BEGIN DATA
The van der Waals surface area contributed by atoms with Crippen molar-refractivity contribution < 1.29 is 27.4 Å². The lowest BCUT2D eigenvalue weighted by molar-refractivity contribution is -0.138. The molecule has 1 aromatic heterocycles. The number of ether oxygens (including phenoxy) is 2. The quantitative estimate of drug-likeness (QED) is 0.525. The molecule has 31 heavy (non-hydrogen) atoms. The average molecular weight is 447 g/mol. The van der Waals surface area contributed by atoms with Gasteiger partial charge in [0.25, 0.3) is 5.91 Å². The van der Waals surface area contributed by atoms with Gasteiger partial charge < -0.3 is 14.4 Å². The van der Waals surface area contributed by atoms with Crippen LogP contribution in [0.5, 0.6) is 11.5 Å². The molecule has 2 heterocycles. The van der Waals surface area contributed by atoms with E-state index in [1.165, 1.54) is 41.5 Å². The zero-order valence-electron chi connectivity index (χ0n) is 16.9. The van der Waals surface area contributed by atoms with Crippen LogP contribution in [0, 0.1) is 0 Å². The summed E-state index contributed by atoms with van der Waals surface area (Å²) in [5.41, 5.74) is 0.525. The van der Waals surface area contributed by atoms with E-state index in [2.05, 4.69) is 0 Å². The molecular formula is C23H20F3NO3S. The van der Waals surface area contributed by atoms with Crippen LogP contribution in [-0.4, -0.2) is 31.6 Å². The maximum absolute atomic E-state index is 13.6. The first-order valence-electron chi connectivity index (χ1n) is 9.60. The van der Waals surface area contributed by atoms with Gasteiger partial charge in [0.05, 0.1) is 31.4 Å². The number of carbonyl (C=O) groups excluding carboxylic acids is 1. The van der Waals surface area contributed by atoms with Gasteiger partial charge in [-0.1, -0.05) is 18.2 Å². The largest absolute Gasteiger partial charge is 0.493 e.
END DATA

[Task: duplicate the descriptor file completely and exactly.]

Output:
The van der Waals surface area contributed by atoms with Crippen molar-refractivity contribution < 1.29 is 27.4 Å². The lowest BCUT2D eigenvalue weighted by molar-refractivity contribution is -0.138. The molecule has 1 aromatic heterocycles. The number of ether oxygens (including phenoxy) is 2. The quantitative estimate of drug-likeness (QED) is 0.525. The molecule has 31 heavy (non-hydrogen) atoms. The average molecular weight is 447 g/mol. The van der Waals surface area contributed by atoms with Gasteiger partial charge in [0.25, 0.3) is 5.91 Å². The van der Waals surface area contributed by atoms with Gasteiger partial charge < -0.3 is 14.4 Å². The van der Waals surface area contributed by atoms with Crippen LogP contribution in [0.5, 0.6) is 11.5 Å². The molecule has 2 heterocycles. The van der Waals surface area contributed by atoms with E-state index in [1.165, 1.54) is 41.5 Å². The zero-order valence-electron chi connectivity index (χ0n) is 16.9. The van der Waals surface area contributed by atoms with Crippen LogP contribution in [0, 0.1) is 0 Å². The summed E-state index contributed by atoms with van der Waals surface area (Å²) in [5.41, 5.74) is 0.525. The van der Waals surface area contributed by atoms with E-state index in [2.05, 4.69) is 0 Å². The molecular formula is C23H20F3NO3S. The van der Waals surface area contributed by atoms with Crippen LogP contribution in [-0.4, -0.2) is 31.6 Å². The maximum absolute atomic E-state index is 13.6. The first-order valence-electron chi connectivity index (χ1n) is 9.60. The van der Waals surface area contributed by atoms with Gasteiger partial charge in [0.05, 0.1) is 31.4 Å². The number of carbonyl (C=O) groups excluding carboxylic acids is 1. The van der Waals surface area contributed by atoms with Gasteiger partial charge in [-0.1, -0.05) is 18.2 Å². The largest absolute Gasteiger partial charge is 0.493 e.